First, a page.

Ideas about the mutability of species may have been part of Enlightenment imagery before Lamarck.
De anima brutorum commentaria (Commentary on the Soul of Animals)
- Francesco Maria Soldini
Illustrations can convey scientific ideas as effectively as the written word. It is widely accepted that there was no graphical representation of the evolution of species before 1800, when the naturalist Jean-Baptiste Lamarck added the axis of time to his classification tree diagrams. However, I have found illustrations in a little-known book written by the Carmelite monk Francesco Maria Soldini that predate Lamarck's imagery. Plates in the book, published in Florence in 1776, clearly depict life emerging from the sea onto land.
Written in Latin, De anima brutorum commentaria is one of many books printed in the sixteenth and eighteenth centuries on the concept that animals have a soul. Soldini anchors his arguments to the writings of great philosophers from ancient times, such as Aristotle, and to scripture, especially the Book of Genesis. He was also influenced by contemporaries, notably Immanuel Kant, Gottfried Leibniz, Étienne Bonnot de Condillac and Pierre-Louis Moreau de Maupertuis. The book is a very rare volume and its scientific significance has escaped notice until now.
Soldini's book is embellished with eight stunning engravings by an unknown artist that depict natural scenes and animals, bound at the beginning of each chapter. The plates are printed in blue or red to contrast with the elegantly decorated initial letter of the text. But the iconographical content of the images is independent from the writing: many of the animal pictures are taken from the wood carvings of other treatises on zoology, such as those by the sixteenth-century naturalists Ulisse Aldrovandi and Conrad Gesner, which are not cited by Soldini. It is therefore likely that the plates were added separately to decorate the book, which was produced by Gaetano Cambiagi, typographer to the Grand Duke of Tuscany.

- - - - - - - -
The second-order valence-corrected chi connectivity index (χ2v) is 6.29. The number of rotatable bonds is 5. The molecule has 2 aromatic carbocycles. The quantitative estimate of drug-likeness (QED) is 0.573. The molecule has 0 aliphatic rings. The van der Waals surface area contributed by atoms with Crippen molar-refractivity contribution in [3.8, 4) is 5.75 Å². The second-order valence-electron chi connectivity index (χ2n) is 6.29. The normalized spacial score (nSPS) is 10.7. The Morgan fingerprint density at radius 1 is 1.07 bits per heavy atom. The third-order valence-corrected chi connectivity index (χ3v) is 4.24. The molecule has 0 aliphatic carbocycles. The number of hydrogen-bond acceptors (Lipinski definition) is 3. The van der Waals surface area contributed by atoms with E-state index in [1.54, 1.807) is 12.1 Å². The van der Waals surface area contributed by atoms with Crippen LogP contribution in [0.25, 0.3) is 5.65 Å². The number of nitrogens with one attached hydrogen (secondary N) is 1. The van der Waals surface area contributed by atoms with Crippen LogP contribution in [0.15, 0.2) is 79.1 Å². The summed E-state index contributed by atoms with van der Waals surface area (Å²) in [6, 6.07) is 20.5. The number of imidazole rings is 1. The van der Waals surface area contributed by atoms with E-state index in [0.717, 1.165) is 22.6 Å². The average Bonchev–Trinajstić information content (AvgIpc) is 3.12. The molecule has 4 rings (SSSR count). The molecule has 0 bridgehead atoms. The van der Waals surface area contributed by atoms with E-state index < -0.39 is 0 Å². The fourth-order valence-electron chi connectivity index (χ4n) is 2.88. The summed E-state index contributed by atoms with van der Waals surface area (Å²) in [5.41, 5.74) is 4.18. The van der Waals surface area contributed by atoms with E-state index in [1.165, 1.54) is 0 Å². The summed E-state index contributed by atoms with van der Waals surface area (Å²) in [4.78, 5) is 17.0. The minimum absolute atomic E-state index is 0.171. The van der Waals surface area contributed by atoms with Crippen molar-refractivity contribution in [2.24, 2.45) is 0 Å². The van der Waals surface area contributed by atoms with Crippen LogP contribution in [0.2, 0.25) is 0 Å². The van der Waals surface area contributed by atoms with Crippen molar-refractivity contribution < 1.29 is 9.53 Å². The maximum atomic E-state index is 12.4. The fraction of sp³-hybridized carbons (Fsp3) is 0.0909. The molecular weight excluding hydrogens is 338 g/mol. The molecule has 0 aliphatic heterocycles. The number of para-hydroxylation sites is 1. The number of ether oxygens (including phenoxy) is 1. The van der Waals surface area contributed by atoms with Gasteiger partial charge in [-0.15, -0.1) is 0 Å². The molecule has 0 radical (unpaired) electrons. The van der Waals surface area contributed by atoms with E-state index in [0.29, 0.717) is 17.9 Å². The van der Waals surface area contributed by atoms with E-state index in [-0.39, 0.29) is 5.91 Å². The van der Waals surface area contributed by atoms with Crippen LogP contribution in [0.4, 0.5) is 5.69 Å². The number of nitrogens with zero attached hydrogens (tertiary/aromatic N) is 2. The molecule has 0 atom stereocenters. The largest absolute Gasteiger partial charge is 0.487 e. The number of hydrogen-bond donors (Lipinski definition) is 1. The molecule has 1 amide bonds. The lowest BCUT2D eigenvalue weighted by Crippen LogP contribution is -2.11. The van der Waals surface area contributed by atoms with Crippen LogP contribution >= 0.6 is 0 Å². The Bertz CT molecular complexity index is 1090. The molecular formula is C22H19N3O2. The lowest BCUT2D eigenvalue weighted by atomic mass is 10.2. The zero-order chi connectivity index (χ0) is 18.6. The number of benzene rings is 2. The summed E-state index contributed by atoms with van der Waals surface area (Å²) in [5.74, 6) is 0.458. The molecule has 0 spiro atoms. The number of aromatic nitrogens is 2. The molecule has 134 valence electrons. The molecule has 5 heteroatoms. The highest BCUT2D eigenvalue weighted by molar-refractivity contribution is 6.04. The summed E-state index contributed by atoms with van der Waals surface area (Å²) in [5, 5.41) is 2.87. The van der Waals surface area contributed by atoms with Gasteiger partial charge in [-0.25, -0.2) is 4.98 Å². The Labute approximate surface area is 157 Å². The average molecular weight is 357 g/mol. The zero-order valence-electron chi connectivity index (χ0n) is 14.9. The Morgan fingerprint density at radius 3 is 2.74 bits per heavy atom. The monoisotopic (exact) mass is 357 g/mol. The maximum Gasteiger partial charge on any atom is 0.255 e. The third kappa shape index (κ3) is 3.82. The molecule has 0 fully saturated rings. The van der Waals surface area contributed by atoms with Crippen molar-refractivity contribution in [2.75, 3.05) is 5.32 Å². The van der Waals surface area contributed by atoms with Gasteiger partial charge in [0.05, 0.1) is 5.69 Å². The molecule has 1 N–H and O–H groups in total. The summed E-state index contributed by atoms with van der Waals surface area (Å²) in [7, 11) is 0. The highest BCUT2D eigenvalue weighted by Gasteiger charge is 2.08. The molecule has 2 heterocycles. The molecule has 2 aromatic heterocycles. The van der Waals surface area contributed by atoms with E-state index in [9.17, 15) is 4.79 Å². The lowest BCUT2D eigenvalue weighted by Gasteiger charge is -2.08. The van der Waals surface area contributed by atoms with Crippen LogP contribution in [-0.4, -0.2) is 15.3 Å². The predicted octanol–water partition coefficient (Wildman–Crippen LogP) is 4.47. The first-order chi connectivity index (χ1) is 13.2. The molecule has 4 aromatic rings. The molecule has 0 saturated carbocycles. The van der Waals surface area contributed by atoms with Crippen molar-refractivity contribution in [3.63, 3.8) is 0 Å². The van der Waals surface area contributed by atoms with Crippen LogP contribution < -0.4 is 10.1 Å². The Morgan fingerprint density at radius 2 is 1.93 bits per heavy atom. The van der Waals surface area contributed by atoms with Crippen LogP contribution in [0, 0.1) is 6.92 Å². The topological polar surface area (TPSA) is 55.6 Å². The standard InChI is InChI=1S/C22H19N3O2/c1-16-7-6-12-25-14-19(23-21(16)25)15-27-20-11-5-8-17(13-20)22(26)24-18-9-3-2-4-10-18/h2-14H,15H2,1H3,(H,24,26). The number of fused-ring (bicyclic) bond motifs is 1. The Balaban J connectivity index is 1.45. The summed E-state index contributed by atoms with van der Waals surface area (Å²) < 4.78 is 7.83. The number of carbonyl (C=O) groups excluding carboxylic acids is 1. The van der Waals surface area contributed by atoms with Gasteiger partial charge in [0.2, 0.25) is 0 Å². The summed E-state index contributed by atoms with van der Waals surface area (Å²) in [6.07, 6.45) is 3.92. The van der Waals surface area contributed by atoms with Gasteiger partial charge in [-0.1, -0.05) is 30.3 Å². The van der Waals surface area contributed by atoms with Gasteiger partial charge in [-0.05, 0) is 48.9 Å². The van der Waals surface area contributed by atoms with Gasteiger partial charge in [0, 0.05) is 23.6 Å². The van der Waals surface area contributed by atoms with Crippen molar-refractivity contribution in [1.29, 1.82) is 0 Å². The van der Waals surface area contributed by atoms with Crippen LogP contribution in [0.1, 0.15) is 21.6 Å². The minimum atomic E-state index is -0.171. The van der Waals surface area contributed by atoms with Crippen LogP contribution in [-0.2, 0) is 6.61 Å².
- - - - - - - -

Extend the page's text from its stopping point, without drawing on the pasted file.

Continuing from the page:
In two of the eight plates, the engraver portrays marine animals, mainly crustaceans, leaving the water and colonizing land. These images are reminiscent of the 'Neptunian' theory of Earth described by the French literary scholar and diplomat Benoît de Maillet (1656–1738). In his book Telliamed, which circulated for decades before being posthumously published in 1748, de Maillet explains how Earth was once entirely covered by water. He proposes that life began in the water in the form of minuscule seeds that joined together to create all aquatic forms, from which all terrestrial and winged creatures were then derived. In his opinion, all plants and animals would have analogous examples among the aquatic specimens. The plates do indeed display marine animals that have parallels with species living on land, even in their names, such as the mantis shrimp and the fantastical marine rhinoceros. Yet Soldini makes no mention of either Telliamed or de Maillet in his otherwise highly referenced book.
A third plate represents images of fish taken from the iconography of the sixteenth century. They swim holding their heads above water with birds flying above. Such representations follow another de Maillet idea, that animals are derived from two basic types: the flying ones that live between the sea floor and the surface, which today is known as the pelagic zone, and the creatures that crawl on the sea floor, or benthic zone. Birds would have stemmed from the flying type, terrestrial animals from crawling forms.
The anonymous plates in De anima brutorum commentaria demonstrate the extent to which evolutionary ideas circulated during the Enlightenment, when drawing and carving were valuable means of transmitting progressive ideas to readers with minds open to novel concepts.
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Barbagli, F. In Retrospect: The earliest picture of evolution?. Nature 462, 289 (2009). https://doi.org/10.1038/462289a